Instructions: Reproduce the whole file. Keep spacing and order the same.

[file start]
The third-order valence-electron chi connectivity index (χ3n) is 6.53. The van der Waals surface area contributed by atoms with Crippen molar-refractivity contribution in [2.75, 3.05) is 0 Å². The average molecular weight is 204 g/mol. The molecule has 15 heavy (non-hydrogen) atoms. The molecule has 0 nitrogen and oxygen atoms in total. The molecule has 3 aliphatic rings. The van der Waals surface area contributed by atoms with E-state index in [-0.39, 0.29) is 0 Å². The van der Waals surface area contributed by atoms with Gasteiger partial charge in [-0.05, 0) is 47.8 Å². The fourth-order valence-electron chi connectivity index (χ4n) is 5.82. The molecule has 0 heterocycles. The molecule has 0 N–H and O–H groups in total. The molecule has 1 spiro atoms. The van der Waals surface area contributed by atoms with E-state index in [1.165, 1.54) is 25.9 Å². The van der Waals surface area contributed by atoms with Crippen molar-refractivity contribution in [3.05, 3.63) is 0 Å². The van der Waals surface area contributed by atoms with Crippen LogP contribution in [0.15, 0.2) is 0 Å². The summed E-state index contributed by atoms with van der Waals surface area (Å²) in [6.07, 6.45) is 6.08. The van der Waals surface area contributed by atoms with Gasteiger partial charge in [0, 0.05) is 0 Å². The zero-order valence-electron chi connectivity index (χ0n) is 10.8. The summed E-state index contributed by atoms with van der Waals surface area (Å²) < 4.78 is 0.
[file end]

The third-order valence-electron chi connectivity index (χ3n) is 6.53. The van der Waals surface area contributed by atoms with Crippen molar-refractivity contribution in [2.75, 3.05) is 0 Å². The average molecular weight is 204 g/mol. The molecule has 15 heavy (non-hydrogen) atoms. The molecule has 0 nitrogen and oxygen atoms in total. The molecule has 3 aliphatic rings. The van der Waals surface area contributed by atoms with E-state index in [-0.39, 0.29) is 0 Å². The van der Waals surface area contributed by atoms with Gasteiger partial charge in [-0.05, 0) is 47.8 Å². The fourth-order valence-electron chi connectivity index (χ4n) is 5.82. The molecule has 0 heterocycles. The molecule has 0 N–H and O–H groups in total. The molecule has 1 spiro atoms. The van der Waals surface area contributed by atoms with E-state index in [1.165, 1.54) is 25.9 Å². The van der Waals surface area contributed by atoms with Crippen molar-refractivity contribution in [3.05, 3.63) is 0 Å². The van der Waals surface area contributed by atoms with Crippen LogP contribution in [0.15, 0.2) is 0 Å². The summed E-state index contributed by atoms with van der Waals surface area (Å²) in [6.07, 6.45) is 6.08. The van der Waals surface area contributed by atoms with Gasteiger partial charge in [0, 0.05) is 0 Å². The zero-order valence-electron chi connectivity index (χ0n) is 10.8. The summed E-state index contributed by atoms with van der Waals surface area (Å²) < 4.78 is 0.